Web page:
Initiating a bankruptcy case creates an estate that includes a debtor’s legal and equitable interests in most types of property. The vast majority of courts have held that a debtor’s attorney in a business bankruptcy case represents the estate, rather than the business’s individual principals or decision-makers. Practitioners sometimes do not realize, though, that the same is true if the Chapter 11 debtor is an individual. The attorney represents the individual debtor’s bankruptcy estate, not the individual personally. Drawing a distinction between the individual and that individual’s estate seems nonsensical to a lay person. (As noted below, it also creates a tension for practitioners between fulfilling their own duties to the estate and zealously representing their individual clients.) Nonetheless, the individual must understand what the distinction means. A side-letter may give the practitioner an opportunity to explain this. 

The explanation should address at least two points: First, advising the individual debtor of his or her fiduciary duty to creditors; second, articulating the estate attorney’s duties to the client and estate in the Chapter 11 case. An individual Chapter 11 debtor owes a fiduciary duty to his or her creditors to act in the estate’s best interests. In general, this means the individual debtor must put creditors’ interests ahead of the debtor’s personal interests, and must work to benefit the estate even if this may disadvantage the debtor personally. Fulfilling these fiduciary duties can raise issues on which courts disagree or have not spoken and that may place the attorney in an awkward position.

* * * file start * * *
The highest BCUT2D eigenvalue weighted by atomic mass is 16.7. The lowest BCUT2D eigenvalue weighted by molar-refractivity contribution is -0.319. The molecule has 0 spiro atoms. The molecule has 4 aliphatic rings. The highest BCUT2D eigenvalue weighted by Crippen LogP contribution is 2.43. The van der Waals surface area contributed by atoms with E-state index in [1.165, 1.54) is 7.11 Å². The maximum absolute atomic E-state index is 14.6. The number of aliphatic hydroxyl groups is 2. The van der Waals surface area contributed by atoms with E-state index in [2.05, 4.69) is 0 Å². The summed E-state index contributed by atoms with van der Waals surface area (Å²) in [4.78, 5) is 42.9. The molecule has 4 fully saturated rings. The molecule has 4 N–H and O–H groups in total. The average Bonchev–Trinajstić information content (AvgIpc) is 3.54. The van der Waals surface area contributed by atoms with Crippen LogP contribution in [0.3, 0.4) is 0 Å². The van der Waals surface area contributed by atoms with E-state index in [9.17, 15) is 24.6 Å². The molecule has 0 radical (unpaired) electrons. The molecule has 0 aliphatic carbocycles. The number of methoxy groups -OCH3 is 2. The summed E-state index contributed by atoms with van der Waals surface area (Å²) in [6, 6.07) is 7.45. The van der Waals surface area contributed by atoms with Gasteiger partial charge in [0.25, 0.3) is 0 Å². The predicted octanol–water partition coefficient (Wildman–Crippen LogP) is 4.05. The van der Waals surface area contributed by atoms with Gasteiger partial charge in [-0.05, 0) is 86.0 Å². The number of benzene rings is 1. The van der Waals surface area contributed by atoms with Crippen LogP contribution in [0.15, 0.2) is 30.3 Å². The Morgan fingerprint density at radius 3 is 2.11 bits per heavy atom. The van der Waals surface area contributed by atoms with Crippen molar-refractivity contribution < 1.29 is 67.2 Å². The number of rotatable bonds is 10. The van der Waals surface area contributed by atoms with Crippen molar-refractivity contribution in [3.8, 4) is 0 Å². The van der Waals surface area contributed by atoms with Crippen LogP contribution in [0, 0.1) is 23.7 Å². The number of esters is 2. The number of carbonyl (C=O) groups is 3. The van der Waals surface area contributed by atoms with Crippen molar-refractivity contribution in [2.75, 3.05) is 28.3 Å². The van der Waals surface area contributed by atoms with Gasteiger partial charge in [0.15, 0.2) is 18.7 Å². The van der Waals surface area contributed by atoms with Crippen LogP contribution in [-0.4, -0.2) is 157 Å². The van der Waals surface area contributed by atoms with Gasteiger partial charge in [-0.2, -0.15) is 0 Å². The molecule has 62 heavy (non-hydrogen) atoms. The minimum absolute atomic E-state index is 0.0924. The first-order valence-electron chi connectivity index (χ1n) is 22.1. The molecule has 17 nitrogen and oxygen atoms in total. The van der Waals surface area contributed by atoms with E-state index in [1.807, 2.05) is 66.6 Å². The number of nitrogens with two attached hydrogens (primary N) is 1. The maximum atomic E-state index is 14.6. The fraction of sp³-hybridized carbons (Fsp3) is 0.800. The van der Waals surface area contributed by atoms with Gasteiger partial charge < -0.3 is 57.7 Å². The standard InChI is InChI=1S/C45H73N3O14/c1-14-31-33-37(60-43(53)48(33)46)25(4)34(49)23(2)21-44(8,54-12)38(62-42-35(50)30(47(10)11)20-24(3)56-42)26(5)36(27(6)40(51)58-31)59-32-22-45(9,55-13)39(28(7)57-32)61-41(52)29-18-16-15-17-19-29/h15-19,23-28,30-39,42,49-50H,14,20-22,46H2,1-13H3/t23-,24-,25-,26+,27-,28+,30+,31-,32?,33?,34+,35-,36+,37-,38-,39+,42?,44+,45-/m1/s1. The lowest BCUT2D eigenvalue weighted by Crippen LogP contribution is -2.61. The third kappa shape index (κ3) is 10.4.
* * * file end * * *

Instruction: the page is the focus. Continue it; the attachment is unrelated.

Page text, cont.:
For example, can an individual Chapter 11 debtor claim and defend exemptions for his or her property, given that doing so would make those assets unavailable to pay creditors’ claims? Conversely, does the individual Chapter 11 debtor have a fiduciary duty to relinquish his or her own exemptions in order to maximize creditors’ recoveries? The duty to benefit the estate also may require individual debtors to pursue actions to set aside preferential transfers, even if this may increase the debtor’s exposure on guarantied debts.

An individual debtor’s attorney must advise the prospective client of these obligations, but at the same time is constrained from advising the individual how to improve his or her financial position at the expense of the estate and creditors. In a pre-filing side-letter, the practitioner can alert the client to these and other issues and the limitations they may impose on the practitioner’s advice.